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Report on Ruang (Indonesia) — August 2003

Bulletin of the Global Volcanism Network, vol. 28, no. 8 (August 2003)
Managing Editor: Edward Venzke.

Ruang (Indonesia) Rapid decrease in activity following September 2002 eruption

Please cite this report as:

Global Volcanism Program, 2003. Report on Ruang (Indonesia). In: Venzke, E. (ed.), Bulletin of the Global Volcanism Network, 28:8. Smithsonian Institution. https://doi.org/10.5479/si.GVP.BGVN200308-267010.

Volcano Profile |  Complete Bulletin


Ruang

Indonesia

2.3°N, 125.37°E; summit elev. 725 m

All times are local (unless otherwise noted)


Volcanic activity had decreased by 30 September 2002 after a strong eruption on the 25th. After the hazard status was lowered from Alert Level 4 to 3 on 30 September, it was dropped to Level 2 during the week of 7-13 October. However, activity continued to be higher than normal that week, with frequent strong emissions and "thick white ash" rising ~100 m above the summit. Emission earthquakes decreased (table 1). High-pressure plumes decreased in frequency from 14 October through 10 November, but "thick white ash" continued to rise from the summit. No ashfall was reported during October or November. Rainfall on 23 October caused a lahar. No volcanic or emission earthquakes were recorded during 4-10 November, and the Alert Level was reduced to level 1.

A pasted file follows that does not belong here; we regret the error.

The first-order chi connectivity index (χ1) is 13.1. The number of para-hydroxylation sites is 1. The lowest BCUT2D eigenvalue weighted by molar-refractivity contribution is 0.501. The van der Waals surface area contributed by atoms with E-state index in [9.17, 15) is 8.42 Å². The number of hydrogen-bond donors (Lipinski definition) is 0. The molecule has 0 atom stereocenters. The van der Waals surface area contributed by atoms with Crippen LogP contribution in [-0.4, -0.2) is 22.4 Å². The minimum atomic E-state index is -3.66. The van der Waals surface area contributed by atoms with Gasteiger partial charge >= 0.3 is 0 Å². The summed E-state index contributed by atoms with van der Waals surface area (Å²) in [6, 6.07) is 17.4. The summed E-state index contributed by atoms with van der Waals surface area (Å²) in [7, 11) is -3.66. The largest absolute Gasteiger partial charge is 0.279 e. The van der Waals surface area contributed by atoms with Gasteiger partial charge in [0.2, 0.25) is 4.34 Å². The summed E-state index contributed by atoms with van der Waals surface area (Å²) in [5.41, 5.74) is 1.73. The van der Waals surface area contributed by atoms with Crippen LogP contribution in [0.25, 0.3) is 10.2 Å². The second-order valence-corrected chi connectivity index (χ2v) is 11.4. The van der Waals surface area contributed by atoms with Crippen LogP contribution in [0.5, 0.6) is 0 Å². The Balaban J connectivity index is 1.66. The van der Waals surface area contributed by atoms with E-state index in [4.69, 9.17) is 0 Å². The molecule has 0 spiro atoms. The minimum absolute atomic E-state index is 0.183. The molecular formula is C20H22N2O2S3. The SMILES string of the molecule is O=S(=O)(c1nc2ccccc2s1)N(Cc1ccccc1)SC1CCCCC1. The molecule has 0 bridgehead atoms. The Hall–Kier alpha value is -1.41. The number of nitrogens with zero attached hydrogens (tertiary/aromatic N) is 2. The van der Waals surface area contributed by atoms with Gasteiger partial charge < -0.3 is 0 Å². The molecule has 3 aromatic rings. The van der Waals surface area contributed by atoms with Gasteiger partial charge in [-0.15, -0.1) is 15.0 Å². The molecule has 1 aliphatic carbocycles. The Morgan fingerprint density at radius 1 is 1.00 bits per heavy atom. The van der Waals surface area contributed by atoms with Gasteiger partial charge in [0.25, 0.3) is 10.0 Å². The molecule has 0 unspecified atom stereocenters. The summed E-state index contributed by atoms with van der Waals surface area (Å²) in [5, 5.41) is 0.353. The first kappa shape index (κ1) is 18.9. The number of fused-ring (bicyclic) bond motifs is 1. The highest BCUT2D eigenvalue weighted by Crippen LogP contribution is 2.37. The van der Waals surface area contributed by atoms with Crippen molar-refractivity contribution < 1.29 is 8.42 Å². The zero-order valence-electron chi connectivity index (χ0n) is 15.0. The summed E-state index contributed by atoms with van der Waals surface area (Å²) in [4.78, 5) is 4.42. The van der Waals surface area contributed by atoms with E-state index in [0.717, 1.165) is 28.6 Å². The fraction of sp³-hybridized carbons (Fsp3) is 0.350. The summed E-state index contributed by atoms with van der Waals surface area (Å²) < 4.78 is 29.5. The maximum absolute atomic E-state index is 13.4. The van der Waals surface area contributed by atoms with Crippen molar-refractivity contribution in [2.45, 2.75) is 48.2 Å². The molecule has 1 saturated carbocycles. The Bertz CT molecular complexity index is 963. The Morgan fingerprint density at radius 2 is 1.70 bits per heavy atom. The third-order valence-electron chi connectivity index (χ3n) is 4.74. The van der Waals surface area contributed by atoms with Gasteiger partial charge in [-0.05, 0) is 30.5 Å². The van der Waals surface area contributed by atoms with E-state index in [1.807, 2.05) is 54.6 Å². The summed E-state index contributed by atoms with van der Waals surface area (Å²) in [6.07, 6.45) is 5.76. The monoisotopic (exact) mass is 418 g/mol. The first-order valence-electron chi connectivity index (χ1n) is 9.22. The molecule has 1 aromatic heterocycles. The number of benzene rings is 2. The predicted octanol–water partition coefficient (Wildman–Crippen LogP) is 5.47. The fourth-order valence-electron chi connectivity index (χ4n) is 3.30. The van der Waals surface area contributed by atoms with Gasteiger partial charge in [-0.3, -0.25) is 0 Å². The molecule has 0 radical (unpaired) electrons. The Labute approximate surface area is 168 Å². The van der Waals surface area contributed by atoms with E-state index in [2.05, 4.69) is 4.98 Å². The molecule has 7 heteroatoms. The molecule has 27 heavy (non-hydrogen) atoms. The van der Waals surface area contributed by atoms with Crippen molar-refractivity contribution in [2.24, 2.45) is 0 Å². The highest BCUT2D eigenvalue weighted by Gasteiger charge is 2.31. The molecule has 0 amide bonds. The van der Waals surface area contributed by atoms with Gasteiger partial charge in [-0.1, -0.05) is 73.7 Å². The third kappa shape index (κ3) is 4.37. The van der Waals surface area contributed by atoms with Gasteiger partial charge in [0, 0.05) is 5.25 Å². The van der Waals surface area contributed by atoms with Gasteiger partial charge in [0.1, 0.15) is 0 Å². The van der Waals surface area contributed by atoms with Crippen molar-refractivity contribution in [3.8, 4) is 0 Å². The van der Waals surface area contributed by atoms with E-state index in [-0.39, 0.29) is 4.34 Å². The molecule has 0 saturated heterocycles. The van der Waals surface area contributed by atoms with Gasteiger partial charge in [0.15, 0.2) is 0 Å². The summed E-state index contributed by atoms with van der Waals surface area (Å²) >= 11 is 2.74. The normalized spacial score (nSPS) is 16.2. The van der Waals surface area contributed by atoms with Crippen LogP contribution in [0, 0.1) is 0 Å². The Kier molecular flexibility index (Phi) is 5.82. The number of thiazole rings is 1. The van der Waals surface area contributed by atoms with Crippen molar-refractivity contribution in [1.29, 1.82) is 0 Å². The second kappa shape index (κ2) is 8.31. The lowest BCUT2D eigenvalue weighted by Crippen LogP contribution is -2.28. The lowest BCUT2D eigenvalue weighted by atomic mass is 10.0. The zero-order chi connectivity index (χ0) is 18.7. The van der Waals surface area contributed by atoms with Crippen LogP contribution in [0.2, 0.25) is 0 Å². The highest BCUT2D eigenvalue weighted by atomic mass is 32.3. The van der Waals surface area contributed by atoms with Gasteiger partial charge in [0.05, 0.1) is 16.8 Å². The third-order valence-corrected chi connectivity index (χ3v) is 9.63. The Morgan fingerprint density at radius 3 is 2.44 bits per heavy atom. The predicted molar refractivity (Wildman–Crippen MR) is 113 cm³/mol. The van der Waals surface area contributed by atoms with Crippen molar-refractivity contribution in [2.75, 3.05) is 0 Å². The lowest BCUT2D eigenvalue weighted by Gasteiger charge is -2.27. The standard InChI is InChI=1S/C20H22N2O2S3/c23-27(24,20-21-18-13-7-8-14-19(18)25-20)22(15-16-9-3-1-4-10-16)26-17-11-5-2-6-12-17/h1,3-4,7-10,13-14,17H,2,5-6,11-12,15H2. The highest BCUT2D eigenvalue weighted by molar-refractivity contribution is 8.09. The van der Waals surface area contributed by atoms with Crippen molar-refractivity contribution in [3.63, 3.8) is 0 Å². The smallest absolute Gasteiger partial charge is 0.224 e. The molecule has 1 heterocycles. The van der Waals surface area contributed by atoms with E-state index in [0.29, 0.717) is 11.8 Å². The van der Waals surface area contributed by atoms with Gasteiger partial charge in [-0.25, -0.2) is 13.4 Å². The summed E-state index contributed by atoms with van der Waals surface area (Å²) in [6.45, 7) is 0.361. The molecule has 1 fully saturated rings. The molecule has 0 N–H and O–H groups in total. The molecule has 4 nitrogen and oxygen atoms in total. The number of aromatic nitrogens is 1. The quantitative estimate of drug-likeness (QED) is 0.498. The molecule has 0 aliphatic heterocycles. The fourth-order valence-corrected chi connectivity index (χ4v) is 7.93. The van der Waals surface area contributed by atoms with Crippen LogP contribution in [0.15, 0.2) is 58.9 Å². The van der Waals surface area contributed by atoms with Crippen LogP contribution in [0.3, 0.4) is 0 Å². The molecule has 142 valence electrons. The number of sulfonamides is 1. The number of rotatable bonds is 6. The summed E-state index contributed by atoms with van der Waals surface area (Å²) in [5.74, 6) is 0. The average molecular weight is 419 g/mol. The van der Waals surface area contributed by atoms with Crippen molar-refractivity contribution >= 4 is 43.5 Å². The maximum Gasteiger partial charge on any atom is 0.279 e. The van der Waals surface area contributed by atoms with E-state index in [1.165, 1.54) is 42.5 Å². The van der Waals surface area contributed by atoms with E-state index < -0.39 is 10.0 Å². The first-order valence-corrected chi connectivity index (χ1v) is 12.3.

Table 1. Seismicity at Ruang, 7 October-10 November 2002. Courtesy of VSI.

Date Emission earthquakes Tectonic earthquakes
07 Oct-13 Oct 2002 3 46
14 Oct-20 Oct 2002 6 39
21 Oct-27 Oct 2002 2 85
28 Oct-03 Nov 2002 2 63
04 Nov-10 Nov 2002 -- 58

Geologic Background. Ruang volcano, not to be confused with the better known Raung volcano on Java, is the southernmost volcano in the Sangihe Island arc, north of Sulawesi Island. The 4 x 5 km island volcano rises to 725 m across a narrow strait SW of the larger Tagulandang Island. The summit contains a crater partially filled by a lava dome initially emplaced in 1904. Explosive eruptions recorded since 1808 have often been accompanied by lava dome formation and pyroclastic flows that have damaged inhabited areas.

Information Contacts: Dali Ahmad, Volcanological Survey of Indonesia (VSI), Jalan Diponegoro No. 57, Bandung 40122, Indonesia (URL: http://www.vsi. esdm.go.id/).